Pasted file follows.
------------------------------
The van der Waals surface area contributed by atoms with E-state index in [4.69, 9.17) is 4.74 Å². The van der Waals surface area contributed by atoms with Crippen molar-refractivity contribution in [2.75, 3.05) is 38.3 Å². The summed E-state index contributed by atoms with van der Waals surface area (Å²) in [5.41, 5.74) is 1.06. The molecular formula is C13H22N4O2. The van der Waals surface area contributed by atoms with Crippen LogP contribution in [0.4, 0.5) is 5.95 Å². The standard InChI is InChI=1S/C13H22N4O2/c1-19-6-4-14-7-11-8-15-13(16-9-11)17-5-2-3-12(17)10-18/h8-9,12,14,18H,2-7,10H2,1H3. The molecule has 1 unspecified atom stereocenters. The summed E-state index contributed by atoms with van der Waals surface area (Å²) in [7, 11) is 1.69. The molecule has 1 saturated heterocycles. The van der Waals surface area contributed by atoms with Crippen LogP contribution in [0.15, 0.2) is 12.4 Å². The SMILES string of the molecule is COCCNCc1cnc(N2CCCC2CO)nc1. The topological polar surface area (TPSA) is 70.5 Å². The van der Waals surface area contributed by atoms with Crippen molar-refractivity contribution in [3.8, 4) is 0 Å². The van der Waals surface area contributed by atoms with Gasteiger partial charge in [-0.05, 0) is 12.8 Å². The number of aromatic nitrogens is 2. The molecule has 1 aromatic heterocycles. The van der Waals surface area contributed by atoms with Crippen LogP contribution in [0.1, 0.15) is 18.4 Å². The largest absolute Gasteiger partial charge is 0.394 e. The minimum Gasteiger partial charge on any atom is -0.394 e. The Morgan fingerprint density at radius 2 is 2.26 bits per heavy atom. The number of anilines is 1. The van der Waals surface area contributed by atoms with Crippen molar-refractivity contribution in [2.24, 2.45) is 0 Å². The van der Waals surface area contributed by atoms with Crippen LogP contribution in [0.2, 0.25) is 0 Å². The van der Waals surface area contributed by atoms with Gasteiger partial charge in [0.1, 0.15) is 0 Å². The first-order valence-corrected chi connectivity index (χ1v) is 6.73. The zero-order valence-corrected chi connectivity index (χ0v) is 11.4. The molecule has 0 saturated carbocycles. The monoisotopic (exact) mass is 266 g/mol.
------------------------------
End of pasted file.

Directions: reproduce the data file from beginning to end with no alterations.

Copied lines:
The van der Waals surface area contributed by atoms with E-state index in [4.69, 9.17) is 4.74 Å². The van der Waals surface area contributed by atoms with Crippen molar-refractivity contribution in [2.75, 3.05) is 38.3 Å². The summed E-state index contributed by atoms with van der Waals surface area (Å²) in [5.41, 5.74) is 1.06. The molecular formula is C13H22N4O2. The van der Waals surface area contributed by atoms with Crippen LogP contribution in [0.4, 0.5) is 5.95 Å². The standard InChI is InChI=1S/C13H22N4O2/c1-19-6-4-14-7-11-8-15-13(16-9-11)17-5-2-3-12(17)10-18/h8-9,12,14,18H,2-7,10H2,1H3. The molecule has 1 unspecified atom stereocenters. The summed E-state index contributed by atoms with van der Waals surface area (Å²) in [7, 11) is 1.69. The molecule has 1 saturated heterocycles. The van der Waals surface area contributed by atoms with Crippen LogP contribution in [0.15, 0.2) is 12.4 Å². The SMILES string of the molecule is COCCNCc1cnc(N2CCCC2CO)nc1. The topological polar surface area (TPSA) is 70.5 Å². The van der Waals surface area contributed by atoms with Crippen molar-refractivity contribution in [3.8, 4) is 0 Å². The van der Waals surface area contributed by atoms with Gasteiger partial charge in [-0.05, 0) is 12.8 Å². The number of aromatic nitrogens is 2. The molecule has 1 aromatic heterocycles. The van der Waals surface area contributed by atoms with Crippen LogP contribution in [0.1, 0.15) is 18.4 Å². The largest absolute Gasteiger partial charge is 0.394 e. The minimum Gasteiger partial charge on any atom is -0.394 e. The Morgan fingerprint density at radius 2 is 2.26 bits per heavy atom. The number of anilines is 1. The van der Waals surface area contributed by atoms with Crippen molar-refractivity contribution in [2.24, 2.45) is 0 Å². The van der Waals surface area contributed by atoms with Crippen LogP contribution in [0.2, 0.25) is 0 Å². The van der Waals surface area contributed by atoms with Gasteiger partial charge in [0.1, 0.15) is 0 Å². The first-order valence-corrected chi connectivity index (χ1v) is 6.73. The zero-order valence-corrected chi connectivity index (χ0v) is 11.4. The molecule has 0 saturated carbocycles. The monoisotopic (exact) mass is 266 g/mol.